Guanajuato: El Dia de las Flores and the Virgen de los Dolores

Pre-Easter festivities in Guanajuato!

Wow, who knew that this town would be so fabulous at Easter? Well, maybe I should have known, but I didn’t even realise that we’d be here around Semana Santa time. Holy Week is a really big holiday here in central Mexico and the festivities begin the week before Easter, with El Dia de las Flores (Day of the Flowers) and the Viernes de la Virgen de los Dolores (Friday of the Virgin of Sorrows).

The Dia de las Flores (Thursday of the week before Palm Sunday) involves seemingly the entire city; a vast number of flower stands (fresh, paper, and fabric), as well as stands selling toys, Easter eggs, small animals, stuffed creatures and live ones (tiny turtles and hermit crabs), devil and demon masks, cow and steer carrying cases, and the like, are set up everywhere downtown.

The whole city comes out to see and be seen and to purchase flowers and other accoutrements for their own Virgen de los Dolores altars. Using these supplies, altars to the Virgin (who is also the patron of miners) are set up in public places (hotels, restaurants, churches, stores) and in private homes beginning on the Thursday;

on the Friday, these altars are judged by a panel of dignitaries who walk around the city, beginning at daybreak on Friday, and hand out pretty substantial cash prizes for the best.

While the favoured colours seem to be white (for purity) and purple (for sorrows), these altars, and the city itself, are a riot of colours and patterns. Walking around during the day and at night resulted in my becoming almost overwhelmed with the sheer blaze of colour and sensory stimulation – incredible!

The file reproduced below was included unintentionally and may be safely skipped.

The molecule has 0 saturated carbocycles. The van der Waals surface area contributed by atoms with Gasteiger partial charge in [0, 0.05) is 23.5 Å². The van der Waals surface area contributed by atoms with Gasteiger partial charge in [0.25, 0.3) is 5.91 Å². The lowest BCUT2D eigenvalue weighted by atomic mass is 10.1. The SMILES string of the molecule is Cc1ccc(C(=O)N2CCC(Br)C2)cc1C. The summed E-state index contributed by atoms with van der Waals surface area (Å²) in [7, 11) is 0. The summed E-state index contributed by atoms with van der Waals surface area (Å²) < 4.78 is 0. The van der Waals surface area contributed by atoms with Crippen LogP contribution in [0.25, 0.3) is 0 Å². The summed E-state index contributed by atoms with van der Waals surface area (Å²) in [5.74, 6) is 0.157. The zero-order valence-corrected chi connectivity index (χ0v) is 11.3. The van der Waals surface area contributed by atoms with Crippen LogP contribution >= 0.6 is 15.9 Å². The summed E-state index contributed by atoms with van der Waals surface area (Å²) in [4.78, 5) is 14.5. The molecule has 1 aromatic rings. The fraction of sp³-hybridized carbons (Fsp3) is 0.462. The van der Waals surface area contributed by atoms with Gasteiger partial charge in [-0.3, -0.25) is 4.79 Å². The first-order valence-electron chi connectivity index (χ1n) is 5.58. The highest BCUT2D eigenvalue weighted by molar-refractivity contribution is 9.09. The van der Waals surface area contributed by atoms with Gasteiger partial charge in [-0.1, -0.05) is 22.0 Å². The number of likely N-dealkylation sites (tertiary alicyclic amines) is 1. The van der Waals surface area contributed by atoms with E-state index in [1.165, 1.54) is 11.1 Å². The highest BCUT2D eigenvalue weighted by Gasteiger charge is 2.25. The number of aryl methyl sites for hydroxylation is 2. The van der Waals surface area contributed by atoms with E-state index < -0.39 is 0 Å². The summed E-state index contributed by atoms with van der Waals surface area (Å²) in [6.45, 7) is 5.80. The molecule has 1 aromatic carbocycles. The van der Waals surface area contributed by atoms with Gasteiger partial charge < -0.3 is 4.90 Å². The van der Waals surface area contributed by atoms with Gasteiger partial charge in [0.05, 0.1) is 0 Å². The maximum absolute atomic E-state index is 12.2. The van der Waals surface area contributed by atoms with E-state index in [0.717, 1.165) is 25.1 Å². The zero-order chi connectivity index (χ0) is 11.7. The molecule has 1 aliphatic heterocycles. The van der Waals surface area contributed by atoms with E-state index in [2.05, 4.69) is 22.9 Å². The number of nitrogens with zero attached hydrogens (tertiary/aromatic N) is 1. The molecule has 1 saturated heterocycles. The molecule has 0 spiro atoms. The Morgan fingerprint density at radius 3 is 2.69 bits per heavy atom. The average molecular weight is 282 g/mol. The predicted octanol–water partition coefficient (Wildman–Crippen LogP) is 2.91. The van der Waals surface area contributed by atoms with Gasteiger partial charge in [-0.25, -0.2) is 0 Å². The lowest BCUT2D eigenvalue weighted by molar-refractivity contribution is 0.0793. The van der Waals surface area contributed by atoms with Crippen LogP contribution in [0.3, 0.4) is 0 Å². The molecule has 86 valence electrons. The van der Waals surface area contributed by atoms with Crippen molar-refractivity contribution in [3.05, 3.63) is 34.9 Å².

Music! The scent of roses! The crush of the crowd!

We stopped to watch some of the more elaborate altars being put together; the most spectacular one we saw was in front of the Teatro Juarez, an incredible neo-classical building downtown.

On the steps was an enormous painting of the virgin, surrounded by arches of fresh white and purple flowers. The crush of the crowd in El Centro, particularly around the Basilica and El Jardin de la Union, was enormous – I swear that everyone in the city was there. My eyeballs were popping non-stop.

Aside from that, we’ve been treated to a major culture hit here, particularly after the poverty of St Lucia. In this small city, there are at least twenty museums, and we’ve been to almost all of them. In the last couple of days, we’ve visited the Don Quixote Iconographic Museum, a small jewel located in a converted colonial house near the Church of San Francisco,

dedicated to all things Quixote (paintings, graphics, and sculpture), the Ex-Convento of San Diego,

and the Museum-House of Diego Rivera, one of Guanajuato’s most famous sons. The most interesting room in the Quixote Museum is the Capilla Cervantes; it contains a bronze scupture of the novelist between a vast fresco-like, two-part painting illustrating episodes from Don Quixote. Guanajuato is the centre of Cervantes study in the Americas and the image of Don Quixote and his sidekick Sancho Panza can be found many places in the city.

Unlike most of the museums we’ve been in here, the Diego Rivera Museum was quite packed, mostly with tour groups.

As well as early works by Rivera, this museum also has rooms dedicated to temporary exhibits of contemporary art. We saw some fabulous bronze figurative sculpture by Javier Marin, one of Mexico’s finest contemporary artists, and realist paintings by Yoel Diaz Galvez.